Whipple runs a pro style offense, but he is more of an air it out type of coach, predicating his offense on the vertical passing game. He was a highly successful head coach at UMass, winning a D1-AA national championship in 1998, but he left the Minutemen to become the quarterback coach for the Pittsburgh Steelers in 2004. With the Steelers, he coached a young Ben Roethlisberger during his first three seasons in the NFL, and he was apart of a staff that won a Super Bowl in 2005. He was most recently a coordinator at Miami in 2009-2010, and he had some success there before returning to the NFL.

Jeremy Bates Former Chicago Bears QB Coach
Bates, the son of a coach, is only 36 but he has spent quite a few years as a QB coach in the NFL. He coached with the Jets and Broncos before moving on to his first coordinating job, at USC in 2009. He only spent one season there before following Pete Carroll to the Seahawks, again as a coordinator, and he was fired after one season in Seattle. He spent the last two seasons as a QB coach with the Bears, and he was let go along with the rest of the offensive staff after Lovie Smith was fired.

Dana Bible Former Offensive Coordinator North Carolina State
Bible has been an offensive coordinator at various stops since 1986, save for the three years he spent as the QB coach for the Cincinnati Bengals in the early '90s. He was the Philadelphia Eagles offensive coordinator in 1998, and most recently, he was the offensive coordinator at Boston College and North Carolina State under Tom O'Brien. He runs a traditional offense that has been pass heavy in recent years, and he has done a great job developing quarterbacks, with Matt Ryan, Russell Wilson and Mike Glennon amongst his protege. He is on the market now that new Wolfpack coach Dave Doeren hired a Matt Canada as his offensive coordinator.

Mike O'Cain Former QB Coach Virginia Tech
O'Cain was the head coach at NC State from 1993-99, and has been a coordinator at three ACC stops (North Carolina, Clemson, Virginia Tech) since then. He was most recently at Virginia Tech, and he was fired after this past season. He runs a ball control offense, usually out of traditional sets, but he and the Hokies made a half assed attempt at the pistol in '12, after he lost coordinating duties.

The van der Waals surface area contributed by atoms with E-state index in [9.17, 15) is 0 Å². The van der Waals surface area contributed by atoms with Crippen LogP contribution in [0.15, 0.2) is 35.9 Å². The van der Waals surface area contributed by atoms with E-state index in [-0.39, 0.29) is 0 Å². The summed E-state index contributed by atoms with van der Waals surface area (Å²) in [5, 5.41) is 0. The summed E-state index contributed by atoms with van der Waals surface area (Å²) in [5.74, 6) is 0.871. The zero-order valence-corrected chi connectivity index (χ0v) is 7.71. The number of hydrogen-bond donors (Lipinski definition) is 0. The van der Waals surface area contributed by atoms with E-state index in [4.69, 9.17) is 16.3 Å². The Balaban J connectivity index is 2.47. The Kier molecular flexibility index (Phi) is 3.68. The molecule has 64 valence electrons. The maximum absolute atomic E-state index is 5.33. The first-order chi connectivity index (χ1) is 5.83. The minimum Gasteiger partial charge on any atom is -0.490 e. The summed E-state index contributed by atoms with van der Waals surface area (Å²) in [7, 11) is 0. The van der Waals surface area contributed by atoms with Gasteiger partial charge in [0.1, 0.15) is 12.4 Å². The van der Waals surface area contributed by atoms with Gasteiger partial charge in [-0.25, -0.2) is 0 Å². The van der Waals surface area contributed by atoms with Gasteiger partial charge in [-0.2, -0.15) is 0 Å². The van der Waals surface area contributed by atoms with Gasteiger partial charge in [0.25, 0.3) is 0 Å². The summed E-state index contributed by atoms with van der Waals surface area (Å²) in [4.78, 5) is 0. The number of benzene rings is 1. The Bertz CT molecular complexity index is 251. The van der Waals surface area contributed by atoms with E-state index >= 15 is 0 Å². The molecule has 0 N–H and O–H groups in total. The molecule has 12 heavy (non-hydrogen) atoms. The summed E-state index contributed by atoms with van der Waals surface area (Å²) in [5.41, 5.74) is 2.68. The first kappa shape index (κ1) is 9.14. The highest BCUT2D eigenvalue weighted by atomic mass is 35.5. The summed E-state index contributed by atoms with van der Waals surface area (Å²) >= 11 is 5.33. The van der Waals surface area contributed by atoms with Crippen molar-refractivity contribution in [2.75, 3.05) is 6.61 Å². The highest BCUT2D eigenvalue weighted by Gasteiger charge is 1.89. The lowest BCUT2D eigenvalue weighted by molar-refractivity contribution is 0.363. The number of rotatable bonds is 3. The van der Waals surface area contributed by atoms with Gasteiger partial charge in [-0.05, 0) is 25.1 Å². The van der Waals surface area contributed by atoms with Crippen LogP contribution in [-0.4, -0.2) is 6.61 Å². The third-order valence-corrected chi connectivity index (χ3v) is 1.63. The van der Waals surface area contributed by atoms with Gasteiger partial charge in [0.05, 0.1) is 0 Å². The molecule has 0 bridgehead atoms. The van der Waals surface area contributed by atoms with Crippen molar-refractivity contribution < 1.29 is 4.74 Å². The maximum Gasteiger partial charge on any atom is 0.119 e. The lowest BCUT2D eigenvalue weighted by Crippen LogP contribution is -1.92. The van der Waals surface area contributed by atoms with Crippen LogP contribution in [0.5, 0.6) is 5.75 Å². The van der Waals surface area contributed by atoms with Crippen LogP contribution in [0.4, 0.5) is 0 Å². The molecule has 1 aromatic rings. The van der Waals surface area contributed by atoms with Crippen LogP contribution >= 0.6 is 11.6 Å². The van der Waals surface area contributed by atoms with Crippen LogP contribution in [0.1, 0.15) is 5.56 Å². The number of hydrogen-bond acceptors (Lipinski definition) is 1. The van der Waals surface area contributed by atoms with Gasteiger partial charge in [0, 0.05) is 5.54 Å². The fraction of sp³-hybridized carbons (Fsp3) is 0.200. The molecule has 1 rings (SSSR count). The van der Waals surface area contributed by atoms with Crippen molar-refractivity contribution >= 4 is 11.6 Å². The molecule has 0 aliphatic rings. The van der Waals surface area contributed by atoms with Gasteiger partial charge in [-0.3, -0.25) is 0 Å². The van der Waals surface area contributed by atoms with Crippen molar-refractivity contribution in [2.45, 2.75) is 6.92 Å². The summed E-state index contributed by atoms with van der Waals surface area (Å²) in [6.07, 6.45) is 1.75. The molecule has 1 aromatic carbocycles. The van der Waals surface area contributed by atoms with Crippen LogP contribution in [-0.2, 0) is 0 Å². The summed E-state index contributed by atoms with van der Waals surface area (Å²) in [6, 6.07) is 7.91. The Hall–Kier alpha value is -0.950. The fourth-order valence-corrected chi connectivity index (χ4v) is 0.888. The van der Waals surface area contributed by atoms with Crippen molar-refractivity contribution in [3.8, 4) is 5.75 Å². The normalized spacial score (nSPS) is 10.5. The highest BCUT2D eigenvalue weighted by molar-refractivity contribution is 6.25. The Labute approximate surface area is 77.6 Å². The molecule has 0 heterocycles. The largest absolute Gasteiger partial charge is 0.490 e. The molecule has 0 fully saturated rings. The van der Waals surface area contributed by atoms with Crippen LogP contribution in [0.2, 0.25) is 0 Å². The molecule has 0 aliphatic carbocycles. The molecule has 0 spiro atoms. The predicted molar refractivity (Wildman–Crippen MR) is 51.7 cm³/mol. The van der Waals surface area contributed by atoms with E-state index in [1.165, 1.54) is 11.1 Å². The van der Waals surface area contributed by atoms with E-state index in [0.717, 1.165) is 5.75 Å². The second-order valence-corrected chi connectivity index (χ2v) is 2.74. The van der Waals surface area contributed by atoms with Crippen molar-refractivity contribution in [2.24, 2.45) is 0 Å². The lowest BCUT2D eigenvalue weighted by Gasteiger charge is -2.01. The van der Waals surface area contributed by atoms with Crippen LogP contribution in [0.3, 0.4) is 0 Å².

Internal Options

Norries Wilson RB Coach Rutgers
Wilson would be the preferred candidate if they promote from with in. He was the offensive coordinator at Connecticut back when they had a competent offense (2002-2005) and he was even a finalist for the Broyles award in '04, when the Huskies led the Big East in total and scoring offense. He also coached UConn's offensive line coach during his time in Storrs and was a coordinator at Bucknell prior to that. He came to Rutgers last year after a head coaching stint at Columbia, and he did a great job helping Jawan Jamison rush for over 1000 yards while also bringing Savon Huggins along nicely.

Rob Spence QB Coach Rutgers (Pellham, NY)
Spence has 15 years of coordinating experience at six different stops. He was a very good coordinator at his initial stops at smaller programs like Hofstra, Louisiana Tech and Toledo, but he hasn't been able to replicate that success in BCS conferences. He had a disastrous end to his tenure at Clemson and then was a flop in his two seasons at Syracuse. He had a...let's say up and down year in his first season on the Banks, coaching QBs. Gary Nova took some steps forward as a passer, but he looked lost at times and had a couple horrific games that he looked unprepared for.